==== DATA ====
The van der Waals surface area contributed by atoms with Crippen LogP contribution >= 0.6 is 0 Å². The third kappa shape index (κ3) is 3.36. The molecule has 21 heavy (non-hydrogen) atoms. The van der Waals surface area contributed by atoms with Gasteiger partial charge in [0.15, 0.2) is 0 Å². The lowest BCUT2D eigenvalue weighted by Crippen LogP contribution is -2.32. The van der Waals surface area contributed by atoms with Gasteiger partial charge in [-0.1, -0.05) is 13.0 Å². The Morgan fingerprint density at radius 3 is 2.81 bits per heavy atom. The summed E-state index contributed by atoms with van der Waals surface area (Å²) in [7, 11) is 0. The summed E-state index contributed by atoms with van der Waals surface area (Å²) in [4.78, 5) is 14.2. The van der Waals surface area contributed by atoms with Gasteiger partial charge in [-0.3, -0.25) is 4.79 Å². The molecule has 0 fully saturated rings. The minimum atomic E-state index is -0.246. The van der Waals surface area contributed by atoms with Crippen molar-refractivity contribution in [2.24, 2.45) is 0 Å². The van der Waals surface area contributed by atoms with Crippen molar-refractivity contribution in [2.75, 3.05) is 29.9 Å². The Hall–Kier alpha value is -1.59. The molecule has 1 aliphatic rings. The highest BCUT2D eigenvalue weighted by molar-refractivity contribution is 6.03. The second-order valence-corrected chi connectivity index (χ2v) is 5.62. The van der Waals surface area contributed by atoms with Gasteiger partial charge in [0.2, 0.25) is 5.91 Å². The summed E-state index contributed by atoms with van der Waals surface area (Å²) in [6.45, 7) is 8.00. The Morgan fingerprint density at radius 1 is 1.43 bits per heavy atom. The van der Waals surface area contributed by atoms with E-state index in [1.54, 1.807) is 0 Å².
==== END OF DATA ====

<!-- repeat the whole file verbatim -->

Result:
The van der Waals surface area contributed by atoms with Crippen LogP contribution >= 0.6 is 0 Å². The third kappa shape index (κ3) is 3.36. The molecule has 21 heavy (non-hydrogen) atoms. The van der Waals surface area contributed by atoms with Gasteiger partial charge in [0.15, 0.2) is 0 Å². The lowest BCUT2D eigenvalue weighted by Crippen LogP contribution is -2.32. The van der Waals surface area contributed by atoms with Gasteiger partial charge in [-0.1, -0.05) is 13.0 Å². The Morgan fingerprint density at radius 3 is 2.81 bits per heavy atom. The summed E-state index contributed by atoms with van der Waals surface area (Å²) in [7, 11) is 0. The summed E-state index contributed by atoms with van der Waals surface area (Å²) in [4.78, 5) is 14.2. The van der Waals surface area contributed by atoms with Gasteiger partial charge in [-0.3, -0.25) is 4.79 Å². The molecule has 0 fully saturated rings. The minimum atomic E-state index is -0.246. The van der Waals surface area contributed by atoms with Crippen molar-refractivity contribution in [2.24, 2.45) is 0 Å². The van der Waals surface area contributed by atoms with Crippen molar-refractivity contribution in [2.75, 3.05) is 29.9 Å². The Hall–Kier alpha value is -1.59. The molecule has 1 aliphatic rings. The highest BCUT2D eigenvalue weighted by molar-refractivity contribution is 6.03. The second-order valence-corrected chi connectivity index (χ2v) is 5.62. The van der Waals surface area contributed by atoms with Gasteiger partial charge in [0.2, 0.25) is 5.91 Å². The summed E-state index contributed by atoms with van der Waals surface area (Å²) in [6.45, 7) is 8.00. The Morgan fingerprint density at radius 1 is 1.43 bits per heavy atom. The van der Waals surface area contributed by atoms with E-state index in [1.54, 1.807) is 0 Å².